Having just finished explaining coding instructions to a class of fifth- and sixth-graders, Kevin Hemsley was surprised to find the students silent. He didn’t think they understood.
“Then I finally looked around and realized ‘Oh, they’re way past me already,’” he said.
Hemsley, an Idaho National Laboratory cybersecurity project manager, volunteered Monday at Dora Erickson Elementary School for the “Hour of Code” week: a national initiative intended to broaden participation in computer sciences.
Dora Erickson hosted the first of INL’s demonstrations, which will take place from Shelley to Ashton. Nationally, advertisements feature big-name athletes such as Serena Williams and Stephen Curry pitching the benefits of technological fluency.
The coding exercises allow children to build on their predisposition toward the digital world, which Hemsley said is vital to succeeding in the 21st century.
“The younger they start, the greater advantage they’ll have later on,” he said. “But already, they have a level of understanding that even their parents and grandparents don’t pick up on — it comes natural to them.
“I was into electronics at that age, but we didn’t have the same stuff to play with.”
The Dora Erickson students started with a “Caesar cipher,” in this case two paper wheels featuring the alphabet.
The cipher, originally used for private correspondence by Julius Caesar, is one of the simplest encryption techniques. In it, a code letter is replaced by a letter some fixed number of positions down the alphabet.
Dora Erickson students slowly scribbled code solutions after cutting out their wheels.
“Continue on with all the letters, and we’ll see who can decode this the fastest,” Hemsley told the students. “And if you want to send your friend a message, you can use a different key — but don’t tell anybody else what it is.”
That appealed to fifth-grader Pono Mizer.
“I made another wheel for one of my friends because I want to mail him secret messages,” she said.
Other students were interested in translating their manual coding skills to the keyboard. After conquering the Caesar ciphers, kids used classroom laptops to program solutions to a digital maze featuring characters from the popular mobile game Angry Birds.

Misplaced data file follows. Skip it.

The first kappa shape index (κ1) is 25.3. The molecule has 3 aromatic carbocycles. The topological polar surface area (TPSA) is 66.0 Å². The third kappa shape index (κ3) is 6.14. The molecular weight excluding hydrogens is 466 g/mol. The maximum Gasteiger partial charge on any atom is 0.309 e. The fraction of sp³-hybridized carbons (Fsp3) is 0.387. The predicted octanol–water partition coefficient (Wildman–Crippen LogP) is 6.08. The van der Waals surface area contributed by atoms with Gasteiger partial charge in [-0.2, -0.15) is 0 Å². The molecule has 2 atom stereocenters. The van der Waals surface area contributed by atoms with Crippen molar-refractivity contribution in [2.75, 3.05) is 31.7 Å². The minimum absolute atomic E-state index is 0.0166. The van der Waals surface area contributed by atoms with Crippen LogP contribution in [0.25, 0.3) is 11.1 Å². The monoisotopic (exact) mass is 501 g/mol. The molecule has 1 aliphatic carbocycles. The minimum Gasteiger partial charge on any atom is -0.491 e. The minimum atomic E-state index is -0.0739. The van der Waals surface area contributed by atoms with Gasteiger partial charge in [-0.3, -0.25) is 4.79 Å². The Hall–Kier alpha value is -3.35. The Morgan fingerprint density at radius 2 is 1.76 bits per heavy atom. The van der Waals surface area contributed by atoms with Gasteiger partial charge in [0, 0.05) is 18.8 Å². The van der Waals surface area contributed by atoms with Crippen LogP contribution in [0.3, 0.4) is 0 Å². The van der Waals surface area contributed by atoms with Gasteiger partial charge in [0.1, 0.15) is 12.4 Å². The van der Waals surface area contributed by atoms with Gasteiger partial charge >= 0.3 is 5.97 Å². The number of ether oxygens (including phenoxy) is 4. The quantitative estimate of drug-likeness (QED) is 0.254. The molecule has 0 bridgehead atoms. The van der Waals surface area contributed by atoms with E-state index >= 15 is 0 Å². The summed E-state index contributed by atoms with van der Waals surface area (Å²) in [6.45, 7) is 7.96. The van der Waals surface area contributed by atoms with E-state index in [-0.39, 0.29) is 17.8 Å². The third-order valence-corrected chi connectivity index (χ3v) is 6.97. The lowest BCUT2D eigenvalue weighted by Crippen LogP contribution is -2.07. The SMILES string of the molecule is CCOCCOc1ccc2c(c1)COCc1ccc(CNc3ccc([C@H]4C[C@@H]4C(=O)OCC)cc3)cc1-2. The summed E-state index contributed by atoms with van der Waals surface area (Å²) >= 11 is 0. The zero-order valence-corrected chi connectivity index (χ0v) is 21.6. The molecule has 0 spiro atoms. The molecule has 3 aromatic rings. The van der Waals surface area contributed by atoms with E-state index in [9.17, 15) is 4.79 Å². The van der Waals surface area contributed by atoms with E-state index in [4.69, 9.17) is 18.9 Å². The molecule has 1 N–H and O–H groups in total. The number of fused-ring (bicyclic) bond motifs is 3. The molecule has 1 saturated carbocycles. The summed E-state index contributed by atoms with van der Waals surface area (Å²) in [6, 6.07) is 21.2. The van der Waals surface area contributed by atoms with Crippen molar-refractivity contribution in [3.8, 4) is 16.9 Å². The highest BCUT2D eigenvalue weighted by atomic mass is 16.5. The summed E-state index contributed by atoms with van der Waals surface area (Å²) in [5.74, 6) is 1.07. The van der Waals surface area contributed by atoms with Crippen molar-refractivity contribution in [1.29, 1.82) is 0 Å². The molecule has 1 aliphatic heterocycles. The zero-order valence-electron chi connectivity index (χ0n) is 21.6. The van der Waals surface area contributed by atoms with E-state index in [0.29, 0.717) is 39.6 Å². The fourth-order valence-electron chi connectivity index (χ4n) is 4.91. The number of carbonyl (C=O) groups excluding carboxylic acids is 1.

Eyes glued to the laptop screen, sixth-grader Blayk Bell declared his intent to become a hacker.
“Well, I technically want to stop other hackers,” he said. “But I’ve learned a little coding from my uncle, and I think this can help me figure out some more.”
Other students’ digital aptitudes were even further developed. One fifth-grader has already started to code his own video game.
Early exercises — self-initiated or otherwise — can spur lifelong passions, said Robert Hillier, program organizer and INL chief information officer.
“This is how I got to where I am right now. I was a finance major and I took a computer class that taught me to code, and I loved it,” he said. “When I started they didn’t even have four-year degrees because information technologies was so new.”
Generation Z — whose members were born from the mid-1990s to the mid-2000s — hasn’t known a world without the internet. Hillier said that poses thrilling possibilities.
“Think of where they’ll be in 40 years. This will be a part of everything these kids do; it’ll change how they view life, the tools they use,” he said. “I hope I’m around then, because it’ll be exciting to see what this generation can do with electronics.”
Reporter Kevin Trevellyan can be reached at 208-542-6762.